• FreeOTFEFree, open-source, software encrypts partitions, devices (USB memory sticks, etc.) or creates encrypted file-hosted containers. This is the only disk encryption system which doens’t need administrator rights to use. Supports “hidden” volumes and provides plausible deniability. Supports backup of critical information needed to restore volumes. Linux compatibility (both Cryptoloop “losetup”, dm-crypt and LUKS). Works under Windows 2000/20003/XP/Vista PCs and Windows Mobile 2003/2005 PDAs
  • TrueCryptFree, open-source, software based on E4M. Provides plausible deniability (see “hidden” volumes). Encrypts partitions, devices (USB memory sticks, etc.) or creates encrypted file-hosted containers. Supports Windows XP/2000/2003 and Linux. AES-256, Twofish and Serpent, and a number of combinations of them.
  • Cyptainer LE – easy-to-use, nag-free commercial software but with a size limit of 25 megs. Negatively, runs as a system service even when not enabled. Advanced users with administrative access may wish to set to the system service to “Manual” under “Control Panel – Administrative Tools – Services”.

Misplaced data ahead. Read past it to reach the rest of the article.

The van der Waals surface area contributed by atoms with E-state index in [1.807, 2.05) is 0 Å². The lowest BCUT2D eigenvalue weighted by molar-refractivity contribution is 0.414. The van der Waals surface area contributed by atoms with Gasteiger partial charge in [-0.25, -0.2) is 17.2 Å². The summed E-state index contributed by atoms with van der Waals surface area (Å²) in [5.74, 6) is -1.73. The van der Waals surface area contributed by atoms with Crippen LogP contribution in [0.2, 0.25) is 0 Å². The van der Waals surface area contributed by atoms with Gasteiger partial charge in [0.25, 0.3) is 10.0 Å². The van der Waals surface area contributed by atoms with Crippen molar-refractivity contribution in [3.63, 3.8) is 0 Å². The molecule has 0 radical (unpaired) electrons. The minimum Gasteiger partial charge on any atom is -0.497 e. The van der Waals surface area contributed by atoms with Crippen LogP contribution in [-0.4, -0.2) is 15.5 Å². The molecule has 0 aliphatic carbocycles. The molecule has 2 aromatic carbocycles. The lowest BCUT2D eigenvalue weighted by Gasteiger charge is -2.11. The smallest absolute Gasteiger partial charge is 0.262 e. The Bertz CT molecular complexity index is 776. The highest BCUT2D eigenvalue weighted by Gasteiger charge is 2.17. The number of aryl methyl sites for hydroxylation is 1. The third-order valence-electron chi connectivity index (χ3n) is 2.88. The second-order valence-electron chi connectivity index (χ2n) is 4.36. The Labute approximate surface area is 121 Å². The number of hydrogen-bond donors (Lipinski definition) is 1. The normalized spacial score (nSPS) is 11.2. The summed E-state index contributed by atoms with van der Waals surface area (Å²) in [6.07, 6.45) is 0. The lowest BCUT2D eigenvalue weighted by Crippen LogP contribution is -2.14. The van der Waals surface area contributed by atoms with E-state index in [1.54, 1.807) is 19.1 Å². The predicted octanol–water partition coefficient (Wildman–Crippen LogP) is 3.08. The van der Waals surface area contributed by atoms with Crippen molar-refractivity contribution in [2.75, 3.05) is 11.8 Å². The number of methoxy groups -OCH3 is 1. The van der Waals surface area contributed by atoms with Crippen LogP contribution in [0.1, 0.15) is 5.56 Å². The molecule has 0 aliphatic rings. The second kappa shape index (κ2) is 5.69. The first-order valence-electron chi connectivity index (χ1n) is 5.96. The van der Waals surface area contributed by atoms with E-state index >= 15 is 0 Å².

• Digital Vault – Easy to use software that can encrypt, hide and password protect an unlimited number of files and folders. It also allows the ability to create multiple “vaults” with individual passwords, in addition to providing 256 bit Blowfish Encryption. Can be used on a variety of removable media types such as USB pen drives and removable hard drives. Additionally, it can be used to create “vault” backups and email encrypted files.
  • Bestcrypt – Commercial versions for Windows and Linux. Very stable. Modules for all major encryption algorithms. Finland (not USA) origins.